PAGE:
What is JSON
- JSON is a lightweight text-based open standard designed for human-readable data interchange.
- JSON is easy for humans to read and write. It is easy for machines to parse and generate.
JSON VS XML
Source : http://www.json.org/xml.html
XML is simpler than SGML, but JSON is much simpler than XML. JSON has a much smaller grammar and maps more directly onto the data structures used in modern programming languages.
JSON is not extensible because it does not need to be. JSON is not a document markup language, so it is not necessary to define new tags or attributes to represent data in it.
JSON has the same interoperability potential as XML.
JSON is at least as open as XML, perhaps more so because it is not in the center of corporate/political standardization struggles.
XML is human readable
JSON is much easier for human to read than XML. It is easier to write, too. It is also easier for machines to read and write.
XML can be used as an exchange format to enable users to move their data between
The same is true for JSON.
XML provides a structure to data so that it is richer in information
The same is true for JSON.
XML is easily processed because the structure of the data is simple and standard
JSON is processed more easily because its structure is simpler.
There is a wide range of reusable software available to programmers to handle
XML so they don't have to re-invent code
XML separates the presentation of data from the structure of that data.
XML requires translating the structure of the data into a document structure. This mapping can be complicated. JSON structures are based on arrays and records. That is what data is made of. XML structures are based on elements (which can be nested), attributes (which cannot), raw content text, entities, DTDs, and other meta structures.
A common exchange format
JSON is a better data exchange format. XML is a better document exchange format. Use the right tool for the right job.
Many views of the one data
JSON does not provide any display capabilities because it is not a document markup language.
XML and JSON have this in common.
Complete integration of all traditional databases and formats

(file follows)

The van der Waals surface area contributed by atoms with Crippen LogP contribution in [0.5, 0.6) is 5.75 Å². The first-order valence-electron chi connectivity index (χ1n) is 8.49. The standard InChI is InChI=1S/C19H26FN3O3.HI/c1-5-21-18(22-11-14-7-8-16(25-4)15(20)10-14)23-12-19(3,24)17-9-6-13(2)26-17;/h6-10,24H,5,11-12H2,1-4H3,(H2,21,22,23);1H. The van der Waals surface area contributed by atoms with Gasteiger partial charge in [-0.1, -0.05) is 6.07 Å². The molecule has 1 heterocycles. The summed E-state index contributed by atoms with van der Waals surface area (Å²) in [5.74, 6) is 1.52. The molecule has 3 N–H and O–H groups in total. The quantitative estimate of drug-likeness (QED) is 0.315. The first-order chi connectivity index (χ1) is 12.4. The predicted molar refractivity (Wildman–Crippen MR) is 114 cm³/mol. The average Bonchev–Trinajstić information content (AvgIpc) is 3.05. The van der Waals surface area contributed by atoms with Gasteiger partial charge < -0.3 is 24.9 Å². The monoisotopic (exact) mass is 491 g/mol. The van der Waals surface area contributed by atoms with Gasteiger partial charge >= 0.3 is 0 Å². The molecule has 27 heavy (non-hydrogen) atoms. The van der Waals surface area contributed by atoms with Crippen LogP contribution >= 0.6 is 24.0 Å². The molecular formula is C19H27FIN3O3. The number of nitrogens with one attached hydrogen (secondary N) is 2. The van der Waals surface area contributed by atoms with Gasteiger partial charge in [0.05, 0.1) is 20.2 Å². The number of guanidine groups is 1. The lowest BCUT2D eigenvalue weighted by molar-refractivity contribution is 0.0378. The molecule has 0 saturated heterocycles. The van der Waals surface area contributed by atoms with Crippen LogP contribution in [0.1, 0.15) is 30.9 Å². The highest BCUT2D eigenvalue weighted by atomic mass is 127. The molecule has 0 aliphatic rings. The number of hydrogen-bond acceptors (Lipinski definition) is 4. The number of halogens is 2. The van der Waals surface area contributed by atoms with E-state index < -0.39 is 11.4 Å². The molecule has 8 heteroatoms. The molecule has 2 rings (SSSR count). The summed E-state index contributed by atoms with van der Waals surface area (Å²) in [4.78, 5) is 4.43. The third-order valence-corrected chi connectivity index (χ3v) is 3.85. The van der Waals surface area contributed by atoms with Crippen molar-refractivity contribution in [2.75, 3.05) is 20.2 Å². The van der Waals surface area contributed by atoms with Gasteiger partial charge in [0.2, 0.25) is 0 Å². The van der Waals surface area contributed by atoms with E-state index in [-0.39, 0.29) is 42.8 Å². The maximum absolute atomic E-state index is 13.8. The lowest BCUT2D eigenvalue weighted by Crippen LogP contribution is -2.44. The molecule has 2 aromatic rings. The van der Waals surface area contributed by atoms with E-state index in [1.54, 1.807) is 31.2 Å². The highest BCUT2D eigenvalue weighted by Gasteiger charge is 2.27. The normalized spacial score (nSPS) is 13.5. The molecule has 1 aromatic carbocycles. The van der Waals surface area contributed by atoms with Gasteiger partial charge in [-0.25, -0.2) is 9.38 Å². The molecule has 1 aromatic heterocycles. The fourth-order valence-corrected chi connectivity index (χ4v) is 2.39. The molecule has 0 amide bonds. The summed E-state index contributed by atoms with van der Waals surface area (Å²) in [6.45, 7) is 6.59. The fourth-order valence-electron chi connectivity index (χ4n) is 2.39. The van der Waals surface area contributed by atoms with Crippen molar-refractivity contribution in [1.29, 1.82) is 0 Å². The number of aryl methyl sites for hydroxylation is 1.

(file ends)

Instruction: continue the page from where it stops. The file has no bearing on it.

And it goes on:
(Statements about XML are sometimes given to a bit of hyperbole.) XML documents can contain any imaginable data type - from classical data like
text and numbers, or multimedia objects such as sounds, to active formats like
Java applets or ActiveX components.
JSON does not have a <[CDATA]> feature, so it is not well suited to act as a carrier of sounds or images or other large binary payloads. JSON is optimized for data. Besides, delivering executable programs in a data-interchange system could introduce dangerous security problems.
XML and JSON both use Unicode.
Open and extensible
XML’s one-of-a-kind open structure allows you to add other state-of-the-art
elements when needed. This means that you can always adapt your system to embrace
Those vocabularies can be automatically converted to JSON, making migration from XML to JSON very straightforward.
XML is easily readable by both humans and machines
JSON is easier to read for both humans and machines.
XML is object-oriented
Actually, XML is document-oriented. JSON is data-oriented. JSON can be mapped more easily to object-oriented systems.
XML is being widely adopted by the computer industry
JSON is just beginning to become known. Its simplicity and the ease of converting XML to JSON makes JSON ultimately more adoptable.
What Does JSON Look Like?
- Here's information about a person, his website, and his email, all structured as JSON:
How is the Data in JSON Extracted?
- Very easy: (suppose the variable "data" holds the above JSON data)
data.id returns "001"